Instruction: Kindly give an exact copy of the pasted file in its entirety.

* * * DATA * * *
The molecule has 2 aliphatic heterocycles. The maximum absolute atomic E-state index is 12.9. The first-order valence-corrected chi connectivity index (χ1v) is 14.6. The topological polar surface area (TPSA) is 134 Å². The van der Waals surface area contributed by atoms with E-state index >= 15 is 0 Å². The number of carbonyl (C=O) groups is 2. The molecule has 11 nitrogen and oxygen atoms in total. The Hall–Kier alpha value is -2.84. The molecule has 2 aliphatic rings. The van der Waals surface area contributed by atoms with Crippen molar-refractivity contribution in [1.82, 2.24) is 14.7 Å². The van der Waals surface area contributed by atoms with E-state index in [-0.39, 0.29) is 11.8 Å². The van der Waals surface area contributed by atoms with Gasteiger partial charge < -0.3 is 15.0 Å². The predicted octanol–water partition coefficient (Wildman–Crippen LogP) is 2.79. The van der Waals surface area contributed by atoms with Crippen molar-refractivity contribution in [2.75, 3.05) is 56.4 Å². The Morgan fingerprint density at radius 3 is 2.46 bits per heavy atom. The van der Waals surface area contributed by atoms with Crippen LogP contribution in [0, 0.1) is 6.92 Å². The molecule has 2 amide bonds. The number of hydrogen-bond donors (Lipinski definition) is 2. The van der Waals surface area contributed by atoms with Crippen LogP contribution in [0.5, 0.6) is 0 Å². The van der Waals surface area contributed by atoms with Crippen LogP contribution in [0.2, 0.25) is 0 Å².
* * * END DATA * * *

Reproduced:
The molecule has 2 aliphatic heterocycles. The maximum absolute atomic E-state index is 12.9. The first-order valence-corrected chi connectivity index (χ1v) is 14.6. The topological polar surface area (TPSA) is 134 Å². The van der Waals surface area contributed by atoms with E-state index >= 15 is 0 Å². The number of carbonyl (C=O) groups is 2. The molecule has 11 nitrogen and oxygen atoms in total. The Hall–Kier alpha value is -2.84. The molecule has 2 aliphatic rings. The van der Waals surface area contributed by atoms with Crippen molar-refractivity contribution in [1.82, 2.24) is 14.7 Å². The van der Waals surface area contributed by atoms with E-state index in [-0.39, 0.29) is 11.8 Å². The van der Waals surface area contributed by atoms with Gasteiger partial charge < -0.3 is 15.0 Å². The predicted octanol–water partition coefficient (Wildman–Crippen LogP) is 2.79. The van der Waals surface area contributed by atoms with Crippen molar-refractivity contribution in [2.75, 3.05) is 56.4 Å². The Morgan fingerprint density at radius 3 is 2.46 bits per heavy atom. The van der Waals surface area contributed by atoms with Crippen LogP contribution in [0, 0.1) is 6.92 Å². The molecule has 2 amide bonds. The number of hydrogen-bond donors (Lipinski definition) is 2. The van der Waals surface area contributed by atoms with Crippen LogP contribution in [0.5, 0.6) is 0 Å². The van der Waals surface area contributed by atoms with Crippen LogP contribution in [0.2, 0.25) is 0 Å².